Precision Hall-Effect Current Sensor Touts Near-Zero Drift, 3-kV Isolation


Current sensors based on the well-known Hall effect are widely used in industrial applications, including motor and load control, inverter and H-bridge current measurements, power factor correction (PFC), overcurrent protection, and general dc and ac power due to their relative ruggedness, range, and ease of use. However, as with most sensors, they do suffer drift due temperature changes, aging, and other factors, and thus may require regular calibration or compensation.

Texas Instruments maintains that its two new Hall-effect sensors overcome these problems with very low drift (they call it “zero drift,” and while its very, very low, it’s not actually “zero,” of course) and other desirable attributes. The ultra-high accuracy of the TMCS1100 (1% maximum error) and TMCS1101 (1.5% maximum error) can minimize or even eliminate the need for costly, disruptive device recalibration and associated shutdown (Fig. 1).

1. The TMCS1100 and similar TMCS1101 precision Hall-effect sensors provide galvanic (ohmic) isolation along with high accuracy, linearity, and stability (shown is the TMCS1100 block diagram).

Their analog output voltage is proportional to the input current with four available fixed gains of 50, 100, 200, and 400 mV/A, depending on model suffix. This fixed sensitivity enables operation from a single 3- to 5.5-V power supply, eliminates ratiometric errors, and improves supply-noise rejection. The TMCS1100 and similar TMCS1101 provide current sensing along with 3 kVrms of galvanic isolation, a benefit in some designs but very much an absolute necessity in many others.

With total sensitivity drift over temperature of 0.45% (maximum), one-third of comparable magnetic current sensors, and a maximum full-scale offset drift is under 0.1%, the devices offer the highest measurement accuracy and reliability across a wide range of current. Furthermore, a 0.5% lifetime sensitivity drift (which is at least 50% better than other magnetic current sensors) significantly reduces the performance degradation associated with system aging over time. The sensors provide typical linearity of 0.05%, minimizing signal distortion and helping maintain accuracy across the extended industrial temperature range (−40 to 125°C).

There’s a slight functional difference between the two devices. The TMCS1100 requires an external voltage reference for differential measurement, enabling engineers to optimize their design to meet the most stringent performance goals. The TMCS1101, however, integrates the voltage reference, providing high performance in a pin-to-pin industry-standard implementation to simplify designs while reducing total cost. In addition, some of the accuracy-related specifications of the TMCS1101 are slightly reduced compared to the TMCS1100.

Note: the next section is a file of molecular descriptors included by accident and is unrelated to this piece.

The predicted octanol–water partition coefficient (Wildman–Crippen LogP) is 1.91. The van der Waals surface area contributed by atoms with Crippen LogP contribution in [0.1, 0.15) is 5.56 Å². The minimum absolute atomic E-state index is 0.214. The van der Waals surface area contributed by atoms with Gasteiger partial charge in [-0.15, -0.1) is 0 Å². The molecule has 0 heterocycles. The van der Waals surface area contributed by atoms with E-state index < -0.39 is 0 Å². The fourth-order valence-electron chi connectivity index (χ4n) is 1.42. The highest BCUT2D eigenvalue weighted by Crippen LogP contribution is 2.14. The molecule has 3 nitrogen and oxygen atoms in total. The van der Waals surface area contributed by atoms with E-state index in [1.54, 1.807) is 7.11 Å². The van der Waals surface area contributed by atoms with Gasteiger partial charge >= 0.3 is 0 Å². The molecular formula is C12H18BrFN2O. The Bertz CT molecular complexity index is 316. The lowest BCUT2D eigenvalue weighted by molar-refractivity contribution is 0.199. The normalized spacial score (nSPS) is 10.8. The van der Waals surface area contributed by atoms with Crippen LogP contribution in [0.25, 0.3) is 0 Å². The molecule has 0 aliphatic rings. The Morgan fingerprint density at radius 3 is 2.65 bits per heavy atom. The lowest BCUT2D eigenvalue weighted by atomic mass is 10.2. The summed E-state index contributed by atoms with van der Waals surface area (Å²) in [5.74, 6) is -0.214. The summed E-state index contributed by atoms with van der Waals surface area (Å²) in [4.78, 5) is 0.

Other key attributes include a robust 600-V lifetime working voltage (dielectric deterioration is the concern here), which is up to 40% higher than competitive devices in the same package, bidirectional and unidirectional current sensing, and a signal bandwidth of 80 kHz. The devices have been rigorously tested beyond industry-standard UL and VDE requirements for greater design margin and device lifetime. Anticipated safety-related certifications include listing by the UL 1577 Component Recognition Program with 60-second isolation and  IEC/CB 62368-1 approval.

Both Hall-effect current sensors come in 4.90- × 3.90-mm SOIC-8 packages and are priced at $1.50 in 1,000-unit quantities. Also, TMCS1100EVM and TMCS1101EVM evaluation modules (Fig. 2) are available for $59.00 each. These modules allow the user to drive the maximum operating current through the Hall-input side while measuring the isolated output. Each module consists of a single PCB that can be broken into four individual pieces to enable evaluation of the different device variants.

2. These evaluation boards for the multiple members of the TMCS1100 (top) and TMCS1101 (bottom) Hall-effect sensor series are each designed to handle the four range/gain variants of model.2. These evaluation boards for the multiple members of the TMCS1100 (top) and TMCS1101 (bottom) Hall-effect sensor series are each designed to handle the four range/gain variants of model.

The detailed 50-page datasheets for the TMCS1100 and TMCS1101 include numerous performance graphs, applications information, and error analysis. TI also has an informative white paper “Improving Performance in High-Voltage Systems With Zero-Drift Hall-Effect Current Sensing” and application note SBOA340 “Enabling Precision Current Sensing Designs with Non-Ratiometric Magnetic Current Sensors,” as well as some directly relevant discussion forums that further discuss ratings and applications.



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